We don’t want to tempt fate with a couple of weeks left. But it appears that America will make it into the new year without collapsing.
Congress reached a deal last week on a process to raise the debt ceiling, a stupid law that limits how much the government can borrow to pay all of its obligations. Were it not raised—and it always comes down to the wire—the country could have faced sovereign debt default and sparked a global recession. It would have been bad.
Under the brief bill that Senate Democrats introduced and will pass (with Democratic votes only) on Thursday, the debt ceiling will be increased by $2.5 trillion, or “to a level commensurate with funding necessary to get into 2023,” as Senate Majority Leader Chuck Schumer said on the Senate floor. In other words, this gets Congress past the midterm elections, at which point they’ll have to deal with this toxic issue again.
And when they deal with it again, it may be more toxic than ever. In extending the limit to 2023, instead of, say, 2025, or 2029, or 3029, Democrats, who are at prime risk of losing at least one chamber of Congress in the midterms if not both, are setting up a fight reminiscent of the 2011 debt ceiling crisis, when the new House Republican majority brought the country to the brink of default as it insisted on spending cuts from Democrats and the Obama administration. And it’s not as if House Republicans have gotten any more easygoing in the 10 years since.
So why did Democrats set themselves up for such impending drama? This debt ceiling deal, reached between Schumer and Senate Minority Leader Mitch McConnell, required each to give a bit.
McConnell had to back down, for a second time this year, on his insistence that Republicans would not lift a finger to help Democrats raise the limit. Instead, he agreed to pass a separate law that would allow Democrats, just this one time, to raise the debt ceiling without threat of a filibuster. McConnell has endured a lot of grief from Republicans for easing up. South Carolina Sen. Lindsey Graham reportedly said McConnell led Republicans “on a charge up a hill and they were getting shot in the back,” while Donald Trump urged Senate Republicans, once again, to “GET RID OF MITCH!”
Schumer, meanwhile, had to agree to raise the debt ceiling by a specific dollar amount rather than simply suspend it for a period of time, as had become practice over the last decade. Getting Democrats to own “the number” was a top political goal of Republicans, who want to run scary, and misleading, ads throughout the election cycle about the wild and wacky Democrats and their terrifying spending habits. Keep in mind that raising the debt ceiling doesn’t, itself, spend more money; it allows the government to finance existing obligations, many of which were passed on a bipartisan basis.
Since Democrats have to own “the number,” then, why are they opting for an increase of only $2.5 trillion instead of $5.5 trillion, or $22.5 trillion? Or infinity dollars? Would Democrats really lose that many voters on the margin if the scary-sounding number was a bigger scary-sounding number—but one that made sure they didn’t have to deal with this again, at least in the first term of the Biden administration?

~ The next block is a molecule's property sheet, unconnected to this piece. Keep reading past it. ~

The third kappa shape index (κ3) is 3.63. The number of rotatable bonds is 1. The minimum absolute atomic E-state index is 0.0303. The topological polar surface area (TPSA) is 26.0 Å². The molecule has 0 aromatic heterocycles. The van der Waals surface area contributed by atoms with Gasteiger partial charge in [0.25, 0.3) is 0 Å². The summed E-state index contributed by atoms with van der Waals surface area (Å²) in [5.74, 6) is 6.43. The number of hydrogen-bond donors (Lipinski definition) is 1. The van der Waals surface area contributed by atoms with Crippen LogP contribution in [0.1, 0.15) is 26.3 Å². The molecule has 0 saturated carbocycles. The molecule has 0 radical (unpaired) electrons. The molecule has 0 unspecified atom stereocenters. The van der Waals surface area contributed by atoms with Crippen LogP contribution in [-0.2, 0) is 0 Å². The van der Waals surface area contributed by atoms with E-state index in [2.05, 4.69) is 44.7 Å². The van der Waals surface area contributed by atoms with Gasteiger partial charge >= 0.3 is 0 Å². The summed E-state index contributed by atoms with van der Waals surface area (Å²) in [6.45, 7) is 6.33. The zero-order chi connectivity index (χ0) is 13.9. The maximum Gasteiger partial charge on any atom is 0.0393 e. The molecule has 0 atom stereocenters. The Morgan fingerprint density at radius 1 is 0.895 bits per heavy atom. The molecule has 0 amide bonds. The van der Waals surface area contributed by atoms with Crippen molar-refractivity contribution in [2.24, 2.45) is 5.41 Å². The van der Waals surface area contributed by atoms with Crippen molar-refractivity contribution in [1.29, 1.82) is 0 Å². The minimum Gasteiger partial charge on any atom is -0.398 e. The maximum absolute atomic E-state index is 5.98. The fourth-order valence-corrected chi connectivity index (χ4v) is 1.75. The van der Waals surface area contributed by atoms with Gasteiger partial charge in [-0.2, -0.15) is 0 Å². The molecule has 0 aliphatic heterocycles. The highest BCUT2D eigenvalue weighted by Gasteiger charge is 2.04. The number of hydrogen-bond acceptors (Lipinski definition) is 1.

“Democrats of course would’ve wanted to raise [the debt limit] by a bajillion,” one senior Democratic Senate aide told me, but the $2.5 trillion number—which kicks the debt limit to 2023—“was part of the deal Democrats cut with Republicans.” If that’s true—that Republicans wouldn’t agree to this without Democrats going small—it must have been a backroom deal that wasn’t actually put into writing: According to the official bill, Democrats had the discretion to fill in the blank on a debt ceiling increase with any number they wanted. Maybe, though, it was more about Democrats, still mired in Build Back Better negotiations, getting cold feet at big dollar amounts.
Whatever the reason, $2.5 trillion is enough for House Republicans, who feel they already have one foot in the door of the House majority in 2023 and are now fantasizing about a future showdown. What delicious treats should they demand in exchange for the next debt ceiling increase? Regular ol’ domestic spending cuts? A rollback of the Build Back Better Act, assuming it ever gets signed into law? Medicare cuts?
Conservative lawmakers “are already calling for and strategizing around a fiscal clash in 2023, insisting on using the threat of federal default to place new curbs on government spending and reduce the $28 trillion national debt,” the Washington Post reports. “What they are envisioning is, at a minimum, a return to the brinkmanship seen the last time a Democratic president confronted a new Republican majority, in 2011. It already threatens to become the dominant domestic political clash ahead of the 2024 presidential election.”
The Tea Party Republicans who swept into power in 2011 muted their concerns about deficits when Trump came to office. And if Republicans retake the White House in 2025, we should expect this sudden panic over the alarming amount of federal debt to go quiet, again. But in 2023: What fun!
If Democrats do lose the House and/or the Senate next November and want to avoid this nightmare, they would have one more option: Take quick action in the lame-duck session before Republicans take over. If they can get Sens. Joe Manchin and Kyrsten Sinema to go along, Democrats could pass a party-line, filibuster-free reconciliation bill to raise the debt limit far out into the future. If they can’t, they’ll be handing Republicans a loaded gun.